Many Americans have never heard of integrative medicine, but this holistic movement has left its imprint on many of the nation’s hospitals, universities, chiropractic and medical schools, and private practices.
Doctors and patients alike are drawn to the philosophy of integrative medicine and its whole-person approach — designed to treat the person, not just the disease.
Integrative medicine, as it’s often called, depends on a partnership between the patient and the doctor, where the goal is to treat the mind, body, and spirit at the same time. While some of the therapies used may be unconventional, a guiding principle in integrative medicine is to use therapies supported by high-quality evidence.
The cutting edge of healthcare
The integrative practice is on the cutting-edge of healthcare reform, integrating chiropractic and other complementary therapies with mainstream healthcare.
Those practices that master combining a patient-centered philosophy within an integrative setting are becoming a dominant force in the delivery of non-emergent healthcare to our nation’s population.
These practices understand that health comes from the inside out, and not from the outside in. As a profession, chiropractors have attempted to change the healthcare delivery system of our nation for more than 100 years, working from outside the system. By embracing medical and complementary healthcare professions within an integrative practice setting, chiropractic can change the way our nation embraces the profession as a healing modality.
Two trends converge
Two seemingly divergent trends reveal important information about the growth of integrative practices in the years ahead. The first is consolidation: Approximately 30 percent of medical physicians remain in private practice. The group medical practice has become the most-common model for the practice of medicine.
This is now the prevailing trend in chiropractic. Chiropractors across the country are learning that consolidating services in the form of integrative practices is a cost-effective, stable way to deliver healthcare to the maximum number of patients.
An integrative practice that combines a variety of services can offer more benefits to its patients. Along with chiropractic and traditional medicine, integrative practices can include other healing modalities, such as nutrition, herbal medicine, acupuncture, massage, biofeedback, yoga, and stress-reduction techniques in an effort to treat the whole person. This results from a second trend, known as diversification.
Integrative practices consolidate location and diversify the services they deliver. This highly coordinated, cost-effective manner of delivering patient care is defining the practice of today and the future.
Integrative care makes cents
Patient-centered care in an integrative setting has been shown to lower medical costs and reduce the need for certain healthcare services. In an integrative practice, doctors and alternative practitioners work together to coordinate care. They have more personalized discussions with their patients and encourage them to take a more active role in their health.
The outcome of this increased interaction is that both doctors and patients have more confidence that they reached a correct diagnosis and a good strategy to improve the patient’s health. This approach helps eliminate or reduce unnecessary and costly testing and referrals to specialists. Patients are also more likely to comply with their doctor’s recommendations and show up for appointments when they take part in shaping their treatment plan.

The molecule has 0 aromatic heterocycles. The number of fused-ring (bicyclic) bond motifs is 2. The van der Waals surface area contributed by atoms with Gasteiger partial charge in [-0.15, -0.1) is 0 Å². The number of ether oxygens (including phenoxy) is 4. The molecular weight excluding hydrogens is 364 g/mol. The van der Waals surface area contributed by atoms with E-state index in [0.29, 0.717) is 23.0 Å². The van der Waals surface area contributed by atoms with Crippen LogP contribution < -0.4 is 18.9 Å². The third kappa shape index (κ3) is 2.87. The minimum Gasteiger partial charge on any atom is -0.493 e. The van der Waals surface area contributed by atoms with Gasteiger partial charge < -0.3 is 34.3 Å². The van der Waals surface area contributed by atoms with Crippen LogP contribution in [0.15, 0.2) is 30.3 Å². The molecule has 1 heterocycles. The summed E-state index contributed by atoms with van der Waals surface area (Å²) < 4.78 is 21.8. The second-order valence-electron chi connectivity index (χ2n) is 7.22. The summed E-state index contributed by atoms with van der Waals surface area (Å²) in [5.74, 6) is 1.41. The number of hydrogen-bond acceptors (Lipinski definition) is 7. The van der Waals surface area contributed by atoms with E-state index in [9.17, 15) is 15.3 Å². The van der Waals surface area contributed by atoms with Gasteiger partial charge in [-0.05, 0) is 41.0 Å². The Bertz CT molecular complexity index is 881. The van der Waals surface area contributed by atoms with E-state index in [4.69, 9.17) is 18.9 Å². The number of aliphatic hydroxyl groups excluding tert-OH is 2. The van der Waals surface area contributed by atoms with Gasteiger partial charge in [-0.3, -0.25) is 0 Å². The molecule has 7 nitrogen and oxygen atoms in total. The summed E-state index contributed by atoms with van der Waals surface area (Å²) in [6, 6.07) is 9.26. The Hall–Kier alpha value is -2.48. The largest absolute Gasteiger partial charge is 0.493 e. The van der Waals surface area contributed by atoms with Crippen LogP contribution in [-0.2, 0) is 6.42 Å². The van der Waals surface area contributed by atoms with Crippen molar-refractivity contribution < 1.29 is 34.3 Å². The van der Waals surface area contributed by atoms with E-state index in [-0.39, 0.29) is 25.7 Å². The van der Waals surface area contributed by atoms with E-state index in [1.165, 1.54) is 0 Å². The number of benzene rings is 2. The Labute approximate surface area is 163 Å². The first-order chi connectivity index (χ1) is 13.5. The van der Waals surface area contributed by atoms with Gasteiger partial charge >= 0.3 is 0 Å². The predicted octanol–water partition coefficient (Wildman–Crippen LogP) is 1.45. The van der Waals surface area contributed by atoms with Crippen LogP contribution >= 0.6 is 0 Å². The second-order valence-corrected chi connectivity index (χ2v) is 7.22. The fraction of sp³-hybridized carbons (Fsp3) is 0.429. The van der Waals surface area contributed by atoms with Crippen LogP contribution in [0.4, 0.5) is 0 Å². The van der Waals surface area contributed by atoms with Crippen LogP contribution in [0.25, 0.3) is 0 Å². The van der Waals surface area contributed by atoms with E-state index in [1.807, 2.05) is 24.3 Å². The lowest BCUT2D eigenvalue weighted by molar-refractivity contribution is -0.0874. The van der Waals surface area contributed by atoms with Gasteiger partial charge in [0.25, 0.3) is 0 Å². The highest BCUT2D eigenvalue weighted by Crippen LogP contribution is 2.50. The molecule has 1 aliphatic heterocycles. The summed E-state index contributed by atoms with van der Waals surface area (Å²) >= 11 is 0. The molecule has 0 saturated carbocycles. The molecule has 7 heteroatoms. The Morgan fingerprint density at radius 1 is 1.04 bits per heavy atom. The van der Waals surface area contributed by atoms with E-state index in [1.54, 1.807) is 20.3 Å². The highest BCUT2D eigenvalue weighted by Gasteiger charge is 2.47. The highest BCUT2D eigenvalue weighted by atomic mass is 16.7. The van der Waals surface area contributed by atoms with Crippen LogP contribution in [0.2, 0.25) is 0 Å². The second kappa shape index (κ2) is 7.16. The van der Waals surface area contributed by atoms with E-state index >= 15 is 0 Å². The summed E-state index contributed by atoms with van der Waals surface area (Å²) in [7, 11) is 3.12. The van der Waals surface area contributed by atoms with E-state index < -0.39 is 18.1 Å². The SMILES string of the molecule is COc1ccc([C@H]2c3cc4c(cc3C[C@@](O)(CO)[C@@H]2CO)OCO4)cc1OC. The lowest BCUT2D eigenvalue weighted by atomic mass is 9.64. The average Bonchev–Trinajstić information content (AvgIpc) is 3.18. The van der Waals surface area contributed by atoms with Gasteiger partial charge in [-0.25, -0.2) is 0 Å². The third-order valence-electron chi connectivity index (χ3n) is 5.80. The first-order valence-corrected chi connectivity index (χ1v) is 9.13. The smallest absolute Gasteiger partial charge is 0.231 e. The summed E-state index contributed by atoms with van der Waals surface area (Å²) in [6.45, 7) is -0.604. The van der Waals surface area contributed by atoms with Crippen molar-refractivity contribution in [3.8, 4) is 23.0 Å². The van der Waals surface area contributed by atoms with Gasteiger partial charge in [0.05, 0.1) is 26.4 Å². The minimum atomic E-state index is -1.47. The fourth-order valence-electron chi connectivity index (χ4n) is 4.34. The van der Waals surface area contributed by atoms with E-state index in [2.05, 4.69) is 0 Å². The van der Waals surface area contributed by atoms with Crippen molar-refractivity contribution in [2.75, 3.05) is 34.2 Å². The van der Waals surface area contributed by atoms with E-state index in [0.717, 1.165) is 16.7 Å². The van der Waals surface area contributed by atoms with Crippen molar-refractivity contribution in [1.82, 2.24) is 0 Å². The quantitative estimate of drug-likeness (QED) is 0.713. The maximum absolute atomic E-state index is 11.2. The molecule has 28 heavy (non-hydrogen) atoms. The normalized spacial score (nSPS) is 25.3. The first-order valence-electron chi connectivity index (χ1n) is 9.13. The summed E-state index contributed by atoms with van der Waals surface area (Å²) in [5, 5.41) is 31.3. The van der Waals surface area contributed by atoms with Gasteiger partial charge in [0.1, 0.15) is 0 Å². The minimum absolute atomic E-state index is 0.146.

Patient-centered care has been gaining acceptance in the insurance field. The Institute of Medicine has identified the concept as one of the keys to improving the nation’s health. With the increase in managed care, doctors are under pressure to see more patients in shorter amounts of time, and the amount of patients’ one-on-one time with the doctor is continually declining.
To combat this trend, some insurers have begun financially rewarding doctors who follow key components, which include extended access, electronic health records, and a registry to track patients’ care.
Embracing the change
Some chiropractors are hesitant to embrace the integrative model of practice for fear they will lose their autonomy or compromise their profession in the process. In fact, chiropractors have nothing to fear in this respect. It is indeed possible to create a patient-centered, integrative practice that honors the art, science, and philosophy of chiropractic.
An integrative practice provides both allopathic and holistic therapies in a two-pronged “corrective” and “wellness” approach. There is a clear scope of practice between allopathic and chiropractic healthcare, and integrative practices provide patients with the best of both disciplines. It is time for healthcare practitioners of all disciplines to make their services more accessible to patients in one-stop, holistic-allopathic integrative healthcare practices that focus on the patient while honoring the disciplines of all practice members involved.
Mark Sanna, DC, ACRB Level II, FICC, is a member of the Chiropractic Summit, the ACA Governor’s Advisory Cabinet, and a board member of the Foundation for Chiropractic Progress. He is the president and CEO of Breakthrough Coaching and can be contacted at 800- 723-8423 or through mybreakthrough.com.